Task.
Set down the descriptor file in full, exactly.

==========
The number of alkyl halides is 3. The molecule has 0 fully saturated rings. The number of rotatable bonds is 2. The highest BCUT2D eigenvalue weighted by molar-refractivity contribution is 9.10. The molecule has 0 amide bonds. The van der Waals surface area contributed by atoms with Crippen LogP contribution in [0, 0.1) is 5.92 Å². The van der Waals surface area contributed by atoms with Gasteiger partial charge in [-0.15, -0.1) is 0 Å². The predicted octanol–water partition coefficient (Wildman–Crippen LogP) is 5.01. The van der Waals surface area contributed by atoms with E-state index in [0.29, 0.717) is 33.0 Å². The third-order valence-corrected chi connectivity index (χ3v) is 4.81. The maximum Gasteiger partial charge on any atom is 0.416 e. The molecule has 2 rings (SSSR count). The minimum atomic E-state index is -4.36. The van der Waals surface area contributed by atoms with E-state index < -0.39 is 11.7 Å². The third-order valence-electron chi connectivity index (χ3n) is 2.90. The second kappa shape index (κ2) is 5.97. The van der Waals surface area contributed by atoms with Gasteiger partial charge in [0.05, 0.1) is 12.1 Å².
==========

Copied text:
The number of alkyl halides is 3. The molecule has 0 fully saturated rings. The number of rotatable bonds is 2. The highest BCUT2D eigenvalue weighted by molar-refractivity contribution is 9.10. The molecule has 0 amide bonds. The van der Waals surface area contributed by atoms with Crippen LogP contribution in [0, 0.1) is 5.92 Å². The van der Waals surface area contributed by atoms with Gasteiger partial charge in [-0.15, -0.1) is 0 Å². The predicted octanol–water partition coefficient (Wildman–Crippen LogP) is 5.01. The van der Waals surface area contributed by atoms with E-state index in [0.29, 0.717) is 33.0 Å². The third-order valence-corrected chi connectivity index (χ3v) is 4.81. The maximum Gasteiger partial charge on any atom is 0.416 e. The molecule has 2 rings (SSSR count). The minimum atomic E-state index is -4.36. The van der Waals surface area contributed by atoms with E-state index < -0.39 is 11.7 Å². The third-order valence-electron chi connectivity index (χ3n) is 2.90. The second kappa shape index (κ2) is 5.97. The van der Waals surface area contributed by atoms with Gasteiger partial charge in [0.05, 0.1) is 12.1 Å².